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FT Article

The £3bn contest to run the UK’s helicopter search and rescue services for up to 13 years has been reduced to a race between two operators, after the government threwout a bid that would have cost the taxpayer a fifth more than at least one other. The Department for Transport told British Columbia-based CHC Helicopter last month that it was no longer in the running. The company was underbid by 20 per cent by one of its shortlisted rivals – Bond Offshore Helicopters, based in the UK, or New York-listed Bristow Group. According to a provision in the invitation to tender, this big a difference triggers dismissal.

One person close to the process said he was surprised by the size of the difference, given that all the operators should be able to secure financing for a similar cost, and that the prices of the helicopters were also unlikely to vary significantly between groups.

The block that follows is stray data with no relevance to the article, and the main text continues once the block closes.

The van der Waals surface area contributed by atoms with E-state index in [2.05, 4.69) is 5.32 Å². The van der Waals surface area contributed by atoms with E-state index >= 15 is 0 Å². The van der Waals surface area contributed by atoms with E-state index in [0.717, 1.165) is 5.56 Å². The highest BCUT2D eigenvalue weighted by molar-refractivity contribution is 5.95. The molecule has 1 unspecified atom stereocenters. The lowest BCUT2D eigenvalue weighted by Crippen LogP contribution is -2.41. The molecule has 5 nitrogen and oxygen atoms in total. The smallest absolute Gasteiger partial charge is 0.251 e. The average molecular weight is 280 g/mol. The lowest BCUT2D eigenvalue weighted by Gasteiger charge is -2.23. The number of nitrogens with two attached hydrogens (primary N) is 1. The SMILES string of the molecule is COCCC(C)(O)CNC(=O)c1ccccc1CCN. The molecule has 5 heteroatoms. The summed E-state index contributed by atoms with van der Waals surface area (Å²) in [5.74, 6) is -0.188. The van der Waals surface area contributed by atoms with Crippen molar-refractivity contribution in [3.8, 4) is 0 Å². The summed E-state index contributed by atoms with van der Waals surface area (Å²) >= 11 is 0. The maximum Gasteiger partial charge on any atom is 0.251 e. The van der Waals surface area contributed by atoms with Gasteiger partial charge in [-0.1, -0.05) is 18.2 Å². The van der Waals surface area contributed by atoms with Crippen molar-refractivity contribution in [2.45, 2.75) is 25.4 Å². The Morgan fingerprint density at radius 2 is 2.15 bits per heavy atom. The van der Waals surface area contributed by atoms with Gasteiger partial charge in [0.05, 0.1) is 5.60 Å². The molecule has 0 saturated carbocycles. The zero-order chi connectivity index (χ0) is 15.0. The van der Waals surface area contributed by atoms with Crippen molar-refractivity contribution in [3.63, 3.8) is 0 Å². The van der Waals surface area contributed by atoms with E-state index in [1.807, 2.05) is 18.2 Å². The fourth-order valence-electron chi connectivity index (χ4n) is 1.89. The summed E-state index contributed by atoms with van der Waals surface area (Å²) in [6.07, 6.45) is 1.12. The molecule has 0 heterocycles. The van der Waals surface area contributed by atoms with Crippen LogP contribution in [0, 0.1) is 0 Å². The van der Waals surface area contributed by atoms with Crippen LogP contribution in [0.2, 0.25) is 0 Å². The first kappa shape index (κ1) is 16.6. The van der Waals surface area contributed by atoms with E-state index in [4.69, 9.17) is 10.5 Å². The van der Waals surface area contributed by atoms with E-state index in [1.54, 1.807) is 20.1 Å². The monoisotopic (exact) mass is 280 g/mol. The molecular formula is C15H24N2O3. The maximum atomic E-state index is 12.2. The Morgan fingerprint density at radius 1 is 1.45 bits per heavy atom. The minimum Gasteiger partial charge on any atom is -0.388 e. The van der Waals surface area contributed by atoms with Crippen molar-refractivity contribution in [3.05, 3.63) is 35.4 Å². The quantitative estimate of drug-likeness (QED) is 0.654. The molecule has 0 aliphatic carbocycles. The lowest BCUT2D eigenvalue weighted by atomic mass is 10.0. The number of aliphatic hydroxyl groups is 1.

However, equipment usually represents just 20-30 per cent of search and rescue (SAR) costs, meaning bidders have scope to undercut one another in other areas. They will be looking for savings in the way they run bases, for example, or on whether training is conducted in or out of house and in the way pilots’ employment contracts are structured.

Moreover, because the DfT did not specify howmany aircraft it would require to replace the Sea King fleet retiring in 2016, some operators may have submitted plans that use fewer helicopters, bringing down annual costs.

Louise Ellman, chair of the transport select committee, has previously questioned the lack of public consultation, asking whether the privatisation plans could lead to more deaths at sea. OnMonday, she said those fears had not yet been allayed by ministers. “I amconcerned about howthe service might be affected,” she said.

This is not the first time CHC has come close to, but missed out on, the chance to run the bulk of search services in the UK. It led a consortiumthat was selected as the preferred bidder in a 2010 attempted privatisation. But that process – led by the Ministry of Defence – was cancelled after allegations of fraud; an investigation is under way.

Operating margins for such a service could be as high as 30 per cent, according to Gregory Lewis, an aviation analyst at Credit Suisse in New York. Groups interested in the UK contracts may opt for higher bids because of the level of risk they are taking on.